Have You Seen Any of These?

Saturday, May 28, 2011

Southern Resident Orca, Dolphins and Porpoises

The morning started with white caps in the Strait, so spotting anything was difficult. The tours out of Campbell River headed up inlets and into Johnstone Strait in search of the unidentified Orca from late yesterday or the reported Eastbound Orca from 3 am or so this morning. The big surprise was that they found Southern Resident (fish eating) Orca from "L" pod....confirmation of IDs to follow.
I apologize for lack of photos at present, I had a computer die on me and am trying to work with images on a different, very slow, system...not going great. I will post them by tomorrow's update for sure.
Susan MacKay Whales and Dolphins BC

May 28:
1:30 pm 12 Orca including 2 very new looking calves were slowly working their way South by Elk Bay just around Seymour Narrows. Although they were quiet, with open saddle patches they were identified as Southern Resident Orca possibly from L Pod - but who? Photos to follow. They stayed nicely grouped, with a lovely spy hop or two as they very slowly got down by Painters Lodge around 5 pm.
from both
Jack, Campbell River Whale Watching and
Garry, Aboriginal Journeys

May 28:
Around 1 pm 6 Pacific White Sided Dolphins were bow and wake riding with Jack's tour by Howe Island. This just before finding the Orca.

May 28:
6 Dalls Porpoises were foraging in Bute Inlet this morning.
Jack, Campbell River Whale Watching

May 28
We wanted to let you know we had L-pod pass through here late last night! They went South in Blackney Pass around 0130 and vocalized as they headed into Johnstone Strait. They vocalized for a few hours in Robson Bight before they headed east in Johnstone Strait around 0345. Their vocals were very interesting to listen to! We sent a few clips to John Ford and he confirmed that it was L-pod. So they might be heading down your way!! (you can listen in to OrcaLab's hydrophones at Orca Live).
Then at 5:13 pm: They were amazing to listen to this morning...what a wonderful way to wake-up!!! Sounds like they might be going past Campbell River right about now.Have a wonderful day!
Marie and Leah and the Orcalab Crew, Hanson Island, B.C.
Submitted by Susan Berta and Howard Garrett, Orca Network

May 28
Awesome day along the Galiano shoreline today! 5 Transients rolling and playing for the whole hour we were there. I wasn't able to ID them yet, I don't think I have seen that group before so if anyone knows who they are, let me know. Here are a few pics (see photo below). The large female in the first picture has an interesting saddle patch for a T, seems to have a faint black stripe in it.
Gary Sutton, Wild Whales Vancouver
Submitted by Susan Berta and Howard Garrett, Orca Network

May 28 
After an hour of solid travel, several sea birds, numerous islands and a swimming harbor seal, we edged up to East point off Saturna Island.  And there they were: a pod of transient orcas!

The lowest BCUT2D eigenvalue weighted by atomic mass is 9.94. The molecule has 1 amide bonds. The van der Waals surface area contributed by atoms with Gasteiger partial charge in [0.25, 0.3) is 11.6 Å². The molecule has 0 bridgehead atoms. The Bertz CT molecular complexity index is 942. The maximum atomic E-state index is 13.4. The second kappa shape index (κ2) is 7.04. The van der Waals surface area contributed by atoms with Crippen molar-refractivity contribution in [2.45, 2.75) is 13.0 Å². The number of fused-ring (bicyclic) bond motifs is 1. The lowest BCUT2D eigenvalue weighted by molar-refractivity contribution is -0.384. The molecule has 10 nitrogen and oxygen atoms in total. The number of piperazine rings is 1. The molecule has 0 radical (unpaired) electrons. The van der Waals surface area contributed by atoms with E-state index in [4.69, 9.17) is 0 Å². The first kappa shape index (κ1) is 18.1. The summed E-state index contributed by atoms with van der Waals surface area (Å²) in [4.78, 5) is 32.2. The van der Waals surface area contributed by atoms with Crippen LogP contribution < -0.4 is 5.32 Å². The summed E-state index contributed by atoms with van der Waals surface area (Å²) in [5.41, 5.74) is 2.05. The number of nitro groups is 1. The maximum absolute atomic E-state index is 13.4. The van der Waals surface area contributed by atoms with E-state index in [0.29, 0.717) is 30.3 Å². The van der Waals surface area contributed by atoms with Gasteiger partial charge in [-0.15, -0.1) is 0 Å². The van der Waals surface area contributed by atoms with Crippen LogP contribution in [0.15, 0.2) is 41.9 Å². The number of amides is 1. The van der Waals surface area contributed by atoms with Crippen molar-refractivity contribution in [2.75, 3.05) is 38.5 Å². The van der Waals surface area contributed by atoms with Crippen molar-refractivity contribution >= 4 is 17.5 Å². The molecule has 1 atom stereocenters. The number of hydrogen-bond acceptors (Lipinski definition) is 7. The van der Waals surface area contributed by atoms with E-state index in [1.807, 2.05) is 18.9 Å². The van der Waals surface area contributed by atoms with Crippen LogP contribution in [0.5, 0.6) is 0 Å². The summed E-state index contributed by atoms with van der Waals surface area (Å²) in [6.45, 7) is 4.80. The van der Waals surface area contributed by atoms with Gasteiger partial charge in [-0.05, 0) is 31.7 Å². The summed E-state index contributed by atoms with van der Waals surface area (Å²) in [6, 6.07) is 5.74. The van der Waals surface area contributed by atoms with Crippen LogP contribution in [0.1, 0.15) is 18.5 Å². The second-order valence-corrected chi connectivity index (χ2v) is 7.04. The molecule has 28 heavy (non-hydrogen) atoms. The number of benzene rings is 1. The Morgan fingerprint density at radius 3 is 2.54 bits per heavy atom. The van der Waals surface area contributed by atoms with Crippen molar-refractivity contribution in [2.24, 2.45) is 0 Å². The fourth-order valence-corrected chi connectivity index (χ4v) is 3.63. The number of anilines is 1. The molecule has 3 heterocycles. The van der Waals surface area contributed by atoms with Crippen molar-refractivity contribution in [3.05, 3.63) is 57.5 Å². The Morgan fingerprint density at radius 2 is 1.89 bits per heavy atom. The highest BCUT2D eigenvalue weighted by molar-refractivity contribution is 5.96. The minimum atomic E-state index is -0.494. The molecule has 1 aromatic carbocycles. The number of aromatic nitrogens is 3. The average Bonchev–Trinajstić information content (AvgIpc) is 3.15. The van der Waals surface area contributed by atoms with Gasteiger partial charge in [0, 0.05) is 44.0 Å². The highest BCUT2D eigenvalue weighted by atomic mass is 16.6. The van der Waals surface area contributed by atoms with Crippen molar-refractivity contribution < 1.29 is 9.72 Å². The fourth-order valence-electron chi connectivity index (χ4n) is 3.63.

As we approached the area, we heard through the vessel radio grapevine that the pod may have made a recent Steller sea lion kill. When we got to the scene, the whales were zig-zagging and milling about; no obvious foraging activity was seen. While observing the pod, we noticed a very large adult male dorsal fin that had significant lean to the left and was very curved for a male. The other individuals in the pod appeared to be females and juveniles. Later, another vessel identified one of the orcas as T18.
After ten minutes or so, the pod started traveling faster towards the south, moving more erratically and then thrashing about. The hunt was on!  And it looked like another Steller sea lion was the target.  We saw the pod of four orcas thrashing about, throwing their bloody red tasty morsel in the air.  At one point, it looked like the sea lion had gotten away and it made some headway with about forty feet of distance from the whales.  But then the transients caught up to their meal and continued thrashing and tossing it around.  Eventually, the male and a second orca split off from the other two, leaving the latter to contend with the sea lion.  Time was running out for our whale watch and we began making our way back to Friday Harbor. All in all, quite an exciting day.  Seeing transient orca whales feed is never a boring event, especially with the thrashing, breaching and tossing of a bleeding sea lion in the air!
Serena, Naturalist, San Juan Safaris, San Juan Island, WA
 Submitted by Susan Berta and Howard Garrett, Orca Network

May 28
A dead grey whale was reported in Becher Bay (Metchosin side) this morning. Cara Lachmuth from Straitwatch has located it at 48 19.427N, 123 36.132W. It is very much tucked into the Bay near Village Islands and the IR, although still afloat.
The carcass is belly up, skin sloughing and "falling apart". Cara is fairly certain it is a grey whale but says it's hard to tell due to level of decomposition. She will provide photos later today hopefully. I have asked Cara to collect a skin sample while she's on scene.
Based on condition, it is possible this is the same whale reported in Juan De Fuca on the US side further east last weekend and again earlier this week.
Lisa Spaven, Marine Mammal Response Biologist,Fisheries and Oceans Canada
forwarded to us by Jessie Huggins, Cascadia Research, Olympia, WA
Submitted by Susan Berta and Howard Garrett, Orca Network